Saturday, November 22, 2014

After DVD Review

Reviewed by Allie Schembra
Set in the winter of 2002 in chilly upstate New York, After tells the story of a middle-class family struggling with the financial consequences of a failing business and a series of inter-generational conflicts and rivalries. But what truly threatens to upset their delicate balance - and shatter the emotionally fragile family matriarch - is an intricately buried secret that, if revealed, could alter their lives irrevocably. Kathleen Quinlan (Apollo 13, The Doors, Breakdown) stars as Nora Valentino, a woman whose husband, Mitch (John Doman; Blue Valentine, The Company Men), loves her more than anything in the world. So much so that he, along with his four children and sister-in-law, have gone to extreme lengths to hide a horror too painful for Nora to bear.

Film (3 out of 5 stars)
The Valentino family walks on eggshells when around each other. Nora, the matriarch of the family is fragile and everyone tries to avoid the topic. Because of this, the family is frozen and can’t move on. Christian, the oldest son, has taken over the family stone business, but finds that in the last year, his father has let the business fall behind. When he tries talking to his father, he is put off again and again.

Christina’s siblings also tread lightly. His sister, Maxine, has been dating Andrew for a few years, though when he proposes, she hesitates so as not to upset the peace in the family. Their brother, Nicky, is a tattoo artist, a drunk and is always in trouble. The baby of the family, Samantha, has moved to New York City with her husband. 

As life goes on for the family, they all try their best to make everything perfect, but for Nora, she’s so fragile that the family members hesitate to leave her along in the house for any length of time. There’s a schedule worked out between Nora’s husband and her sister to always be with her. When a night her sister doesn’t return home turns into day, Nora finds information that could set her back in her road to recover and makes her more fragile than ever.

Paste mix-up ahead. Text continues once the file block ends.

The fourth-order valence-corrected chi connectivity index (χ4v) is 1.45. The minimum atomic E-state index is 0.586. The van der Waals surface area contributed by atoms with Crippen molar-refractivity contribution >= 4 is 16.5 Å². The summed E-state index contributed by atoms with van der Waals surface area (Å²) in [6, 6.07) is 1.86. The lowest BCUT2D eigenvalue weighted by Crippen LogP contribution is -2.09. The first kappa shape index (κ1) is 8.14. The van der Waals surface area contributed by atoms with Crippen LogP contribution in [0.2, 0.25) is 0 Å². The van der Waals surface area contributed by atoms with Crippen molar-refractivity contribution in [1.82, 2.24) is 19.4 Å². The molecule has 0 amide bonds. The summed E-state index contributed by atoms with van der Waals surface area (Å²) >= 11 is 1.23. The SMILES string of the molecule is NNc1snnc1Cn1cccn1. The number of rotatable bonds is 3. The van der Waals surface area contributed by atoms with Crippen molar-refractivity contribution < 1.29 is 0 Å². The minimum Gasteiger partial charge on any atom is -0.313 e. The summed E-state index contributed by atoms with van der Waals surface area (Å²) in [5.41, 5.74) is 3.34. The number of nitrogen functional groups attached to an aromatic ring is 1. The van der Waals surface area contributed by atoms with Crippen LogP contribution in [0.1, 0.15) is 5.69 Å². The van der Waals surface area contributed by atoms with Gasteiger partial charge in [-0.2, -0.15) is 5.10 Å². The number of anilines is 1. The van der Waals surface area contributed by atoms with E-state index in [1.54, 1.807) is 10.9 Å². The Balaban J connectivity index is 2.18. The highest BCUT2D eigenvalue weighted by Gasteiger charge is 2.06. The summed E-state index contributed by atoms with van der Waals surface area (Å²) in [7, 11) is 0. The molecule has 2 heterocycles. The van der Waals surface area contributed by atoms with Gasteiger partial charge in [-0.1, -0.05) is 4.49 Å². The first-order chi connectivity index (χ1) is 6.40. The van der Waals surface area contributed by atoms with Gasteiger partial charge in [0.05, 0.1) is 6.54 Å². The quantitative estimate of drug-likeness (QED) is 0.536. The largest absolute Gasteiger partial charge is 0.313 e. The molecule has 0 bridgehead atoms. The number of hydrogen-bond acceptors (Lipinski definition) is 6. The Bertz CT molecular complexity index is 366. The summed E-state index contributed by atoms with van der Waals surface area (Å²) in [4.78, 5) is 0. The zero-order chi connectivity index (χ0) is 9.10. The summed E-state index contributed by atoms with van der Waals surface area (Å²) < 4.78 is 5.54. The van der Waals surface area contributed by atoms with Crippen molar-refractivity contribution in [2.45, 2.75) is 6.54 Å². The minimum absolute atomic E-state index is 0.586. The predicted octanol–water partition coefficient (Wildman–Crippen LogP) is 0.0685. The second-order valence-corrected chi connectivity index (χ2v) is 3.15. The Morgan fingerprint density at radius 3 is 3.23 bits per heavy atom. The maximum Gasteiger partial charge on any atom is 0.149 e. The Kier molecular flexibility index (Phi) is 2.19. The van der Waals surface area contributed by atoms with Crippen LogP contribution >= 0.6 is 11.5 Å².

When I first started watching is movie, I wasn’t sure what to make of it. I correctly predicted one of the major secrets, but did not predict the cause. After the big reveal, I realized I should have been able to predict it, the clues were all there. Kathleen Quinlan did a great job as Nora. Her fragility was really spot on, and the family reactions were really realistic. Once I really got into the film, I found myself invested in the lives of these people and interested in them.
Video (3 out of 5 stars)
After’s 16x9 widescreen presentation is simple, but good. There isn’t a lot of action and the film can be dark. The dark scenes were clear and daytime scenes were bright enough. It has a gritty feel to it, but that’s not a bad thing. At best, the video presentation was average, not spectacular, and I had no issues with it.
Audio (3 out of 5 stars)
A dialogue-driven film, After’s English audio was also average. Everything was clear and could be heard. There are no subtitles or any extra sound included. Again, I had no issues with the audio.
Extras (0 out of 5 stars)
There are no special features on the DVD.
Summary (2 out of 5 stars)
After is an interesting film. The secret the family holds is devastating and sad, and they take great pains in keeping the peace and helping Nora cope. Once the secret is revealed, the title makes much more sense. I enjoyed watching it on a rainy Saturday afternoon. While I’m not sure if I will watch it again, I would recommend it and it will find a place with my DVDs.

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